Prime Minister Ralph says that a “sex tape” featuring a woman and a man whose voice is strikingly similar to a prominent member of his Unity Labour Party (ULP), will not influence how the electorate votes in the Dec. 9 general elections.
At least four audio recordings have appeared online since Nov. 7 — when Gonsalves announced the election in which the ULP will seek an unprecedented fourth term of office for a Labour government in St. Vincent and the Grenadines.
A journalist at ULP press conference on Monday told Gonsalves that the general consensus is that the male voice is strikingly similar to that of a prominent member of the ULP.
The journalist asked the politician if he thinks the recording would have an impact on the ULP in the elections.
“This election is about issues. This election is about the performance of the ULP. This election is about our plans and programmes and policies. This election is about the quality of the candidates and this election is about leadership and this election is about the love that the ULP has. This election is about those things. And anyone who wants to go and deal with issues other than those can go and deal with them.
“I’m not dealing with them. I know the voters of St. Vincent and the Grenadines and I have heard what is of concern and interest to them and that is what I am focusing on,” Gonsalves said.
The leadership of the NDP has remained silent on the sex tape amidst accusation by ULP supporters that NDP operatives were involved in the production and release of the recordings.
The ULP went into damage control mode shortly after the release of the first tape, with trade unionist Joseph Burns Bonadie, announcing on a radio programme supportive of the party, what he said was the name of the woman in the tape as well as a flight — including her seat number — she allegedly took out of St. Vincent ahead of the release of the tapes.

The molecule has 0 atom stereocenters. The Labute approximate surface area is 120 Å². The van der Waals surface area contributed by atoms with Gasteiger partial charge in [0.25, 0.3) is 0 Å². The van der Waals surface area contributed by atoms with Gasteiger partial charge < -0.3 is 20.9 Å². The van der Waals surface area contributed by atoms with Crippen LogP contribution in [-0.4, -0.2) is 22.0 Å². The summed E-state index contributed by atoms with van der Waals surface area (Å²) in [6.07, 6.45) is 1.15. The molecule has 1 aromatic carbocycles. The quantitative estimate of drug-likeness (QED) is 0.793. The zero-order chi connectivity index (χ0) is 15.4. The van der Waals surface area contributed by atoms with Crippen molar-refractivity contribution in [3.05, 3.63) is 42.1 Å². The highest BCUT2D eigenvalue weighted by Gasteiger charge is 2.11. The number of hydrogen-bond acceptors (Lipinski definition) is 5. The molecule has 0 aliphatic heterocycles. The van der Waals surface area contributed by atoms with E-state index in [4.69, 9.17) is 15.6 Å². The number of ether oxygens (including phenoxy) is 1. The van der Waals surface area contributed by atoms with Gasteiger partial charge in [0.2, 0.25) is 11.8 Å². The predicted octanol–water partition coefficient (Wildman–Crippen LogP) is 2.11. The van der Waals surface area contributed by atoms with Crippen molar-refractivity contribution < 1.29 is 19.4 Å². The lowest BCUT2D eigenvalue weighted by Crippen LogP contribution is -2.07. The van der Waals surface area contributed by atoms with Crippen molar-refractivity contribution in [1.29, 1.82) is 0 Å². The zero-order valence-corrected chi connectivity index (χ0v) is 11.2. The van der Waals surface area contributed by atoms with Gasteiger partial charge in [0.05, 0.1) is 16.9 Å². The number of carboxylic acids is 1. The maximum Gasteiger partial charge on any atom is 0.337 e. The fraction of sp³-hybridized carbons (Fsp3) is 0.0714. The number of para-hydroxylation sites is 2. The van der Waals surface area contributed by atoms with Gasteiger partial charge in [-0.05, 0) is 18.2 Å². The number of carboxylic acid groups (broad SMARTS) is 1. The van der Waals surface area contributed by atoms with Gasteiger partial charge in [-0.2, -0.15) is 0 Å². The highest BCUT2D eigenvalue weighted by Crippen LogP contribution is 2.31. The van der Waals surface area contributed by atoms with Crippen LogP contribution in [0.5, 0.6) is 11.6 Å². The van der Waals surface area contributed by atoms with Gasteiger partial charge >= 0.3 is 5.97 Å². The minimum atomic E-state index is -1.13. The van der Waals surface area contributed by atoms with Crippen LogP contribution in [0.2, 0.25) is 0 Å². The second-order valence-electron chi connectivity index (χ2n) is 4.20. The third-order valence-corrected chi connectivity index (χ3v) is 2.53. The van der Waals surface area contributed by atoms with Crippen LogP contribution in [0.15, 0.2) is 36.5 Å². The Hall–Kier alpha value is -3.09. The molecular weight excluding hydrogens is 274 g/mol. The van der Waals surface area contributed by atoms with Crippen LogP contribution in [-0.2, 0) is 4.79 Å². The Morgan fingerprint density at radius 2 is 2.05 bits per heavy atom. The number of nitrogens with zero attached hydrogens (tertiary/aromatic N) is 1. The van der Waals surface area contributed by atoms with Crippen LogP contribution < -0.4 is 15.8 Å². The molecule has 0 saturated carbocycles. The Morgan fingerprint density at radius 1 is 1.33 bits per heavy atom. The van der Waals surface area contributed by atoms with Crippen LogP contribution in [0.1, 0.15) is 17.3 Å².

Gonsalves said that the issues he identified from the beginning of the campaign are going to deliver the ULP “a resounding victory”.
“And when these elections are over, I’m absolutely sure that you will come to me and say, ‘Ralph, what you answered that day is absolutely correct,” Gonsalves said in further response to the reporter’s question.
Maia Eustace, daughter of Opposition Leader Arnhim Eustace, has said that the sex tapes are not part of the NDP’s campaign. She said the NDP’s campaign is about four core issue: corruption, crime, the treatment of women in SVG, and joblessness.
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Speaking in the press conference on Monday, Gonsalves expressed confidence that the ULP will be returned to office.
“The way we do our work scientifically, … there is no way, we organise our campaign and the way we are running it, the NDP could beat us. Absolutely no way. Absolutely no way.
‘And I can tell you in the critical seats, within a margin or 15 or 20 votes how many votes we are going to get and what they are going to get,” Gonsalves said, but declined to reveal the figures when asked.
He said he could make such a statement because he insists on a scientific coding.
“I am telling you that the way we are running our campaign, … I can tell you in North Windward the boxes where we are going to increase and roughly by how many,” he said.
Gonsalves prefaced that statement by saying that when he talks like that people say he is rigging the elections.